The 56th Security Forces Squadron held active-shooter awareness training for 56th Medical Group Airmen Dec. 9 in the 56th MDG assembly room as it has been doing across base for the past two weeks.
“We understand the importance of every Airman being prepared for a high-risk or crisis situation,” said Tech. Sgt. Ricky Glass, 56th SFS training section NCO in charge. “SFS personnel drill and exercise these types of events on a regular basis, and we would like to share our knowledge, lessons learned and expertise with other base agencies.”
The training is intended for base agencies to receive important life-saving information and the necessary skills in order to make the right decision when confronted with a crisis situation.
“To achieve this, every individual must be able to raise and lower their personal alertness in any given situation,” Glass said. “Everyone must understand every situation is different. They must plan, identify and choose the correct course of action when confronted with a hostile threat.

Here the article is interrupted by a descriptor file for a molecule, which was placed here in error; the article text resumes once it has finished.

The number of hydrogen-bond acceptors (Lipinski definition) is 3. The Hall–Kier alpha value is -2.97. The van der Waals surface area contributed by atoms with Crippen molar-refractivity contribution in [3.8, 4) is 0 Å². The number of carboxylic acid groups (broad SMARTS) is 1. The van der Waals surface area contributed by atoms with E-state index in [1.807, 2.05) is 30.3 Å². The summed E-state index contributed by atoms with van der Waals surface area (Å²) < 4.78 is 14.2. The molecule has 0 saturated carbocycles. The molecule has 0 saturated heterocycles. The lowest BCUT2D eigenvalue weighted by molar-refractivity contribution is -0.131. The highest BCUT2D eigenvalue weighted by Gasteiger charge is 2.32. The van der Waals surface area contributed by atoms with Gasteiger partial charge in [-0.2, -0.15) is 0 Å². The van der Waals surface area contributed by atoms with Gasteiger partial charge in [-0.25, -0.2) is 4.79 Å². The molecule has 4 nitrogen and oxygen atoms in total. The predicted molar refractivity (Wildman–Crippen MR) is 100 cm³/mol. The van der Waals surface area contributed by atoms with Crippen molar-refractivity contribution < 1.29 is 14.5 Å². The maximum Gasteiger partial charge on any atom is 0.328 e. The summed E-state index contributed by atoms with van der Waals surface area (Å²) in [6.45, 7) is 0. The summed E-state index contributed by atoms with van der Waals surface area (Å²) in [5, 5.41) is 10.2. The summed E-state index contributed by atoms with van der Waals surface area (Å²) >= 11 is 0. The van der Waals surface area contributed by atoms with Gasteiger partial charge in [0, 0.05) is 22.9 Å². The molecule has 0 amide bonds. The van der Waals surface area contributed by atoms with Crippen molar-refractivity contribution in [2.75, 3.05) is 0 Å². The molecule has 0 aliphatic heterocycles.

“Members must either escape, barricade or fight back,” he said. “They must also be aware of the possibilities and limitations of their own skills in a crisis situation.”
The purpose of the training is to prepare every Airman, even during the worst circumstances, to make the right decision and survive. It was accomplished by educating, planning and carrying out individual exercises.
The SFS educated MDG personnel on the behavioral indicators.
“It is highly encouraged that all individuals are briefed on active-shooter indicators, history, relevant case studies, and actions that the installation population needs to take in order to protect themselves, and assist responding security forces,” Glass said.
The planning consisted of informing Airmen about response drills and exercises, and conducting training with as much realism as possible.
“Creating a realistic training and exercise environment allows individuals to simulate the high-stress environment of an active-shooter scenario,” Glass said. “Personnel who are better informed and drilled with real world scenarios are more capable of making lifesaving decisions.”
Individual exercises were conducted to help individuals understand how to maximize their survival chances in an active-shooter or crisis situation.
“Individual response exercises must be controlled and monitored for safety,” Glass said. “It is every individual’s responsibility to make a decision. People cannot rely on others to make decisions for them.”
Members of the 56th MDG left the active-shooter awareness training better prepared for a real-world incident.